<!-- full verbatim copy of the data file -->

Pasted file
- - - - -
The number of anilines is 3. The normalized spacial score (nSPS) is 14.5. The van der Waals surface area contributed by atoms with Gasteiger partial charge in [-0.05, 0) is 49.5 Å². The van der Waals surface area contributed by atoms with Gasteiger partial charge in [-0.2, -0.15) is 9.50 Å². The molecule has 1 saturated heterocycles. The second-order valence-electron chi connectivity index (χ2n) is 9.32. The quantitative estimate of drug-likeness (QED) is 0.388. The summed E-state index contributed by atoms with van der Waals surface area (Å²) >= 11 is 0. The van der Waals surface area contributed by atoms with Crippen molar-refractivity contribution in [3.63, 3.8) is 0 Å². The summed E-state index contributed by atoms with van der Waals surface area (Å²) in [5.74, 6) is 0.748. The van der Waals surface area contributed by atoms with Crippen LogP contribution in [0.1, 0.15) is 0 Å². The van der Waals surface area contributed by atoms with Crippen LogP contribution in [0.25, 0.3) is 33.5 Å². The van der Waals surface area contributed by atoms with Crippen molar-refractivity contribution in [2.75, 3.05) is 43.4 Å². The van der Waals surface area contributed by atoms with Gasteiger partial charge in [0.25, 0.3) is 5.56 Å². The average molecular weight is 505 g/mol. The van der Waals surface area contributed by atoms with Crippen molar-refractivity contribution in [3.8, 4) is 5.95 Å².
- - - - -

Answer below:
The number of anilines is 3. The normalized spacial score (nSPS) is 14.5. The van der Waals surface area contributed by atoms with Gasteiger partial charge in [-0.05, 0) is 49.5 Å². The van der Waals surface area contributed by atoms with Gasteiger partial charge in [-0.2, -0.15) is 9.50 Å². The molecule has 1 saturated heterocycles. The second-order valence-electron chi connectivity index (χ2n) is 9.32. The quantitative estimate of drug-likeness (QED) is 0.388. The summed E-state index contributed by atoms with van der Waals surface area (Å²) >= 11 is 0. The van der Waals surface area contributed by atoms with Crippen molar-refractivity contribution in [3.63, 3.8) is 0 Å². The summed E-state index contributed by atoms with van der Waals surface area (Å²) in [5.74, 6) is 0.748. The van der Waals surface area contributed by atoms with Crippen LogP contribution in [0.1, 0.15) is 0 Å². The van der Waals surface area contributed by atoms with Crippen LogP contribution in [0.25, 0.3) is 33.5 Å². The van der Waals surface area contributed by atoms with Crippen molar-refractivity contribution in [2.75, 3.05) is 43.4 Å². The van der Waals surface area contributed by atoms with Gasteiger partial charge in [0.25, 0.3) is 5.56 Å². The average molecular weight is 505 g/mol. The van der Waals surface area contributed by atoms with Crippen molar-refractivity contribution in [3.8, 4) is 5.95 Å².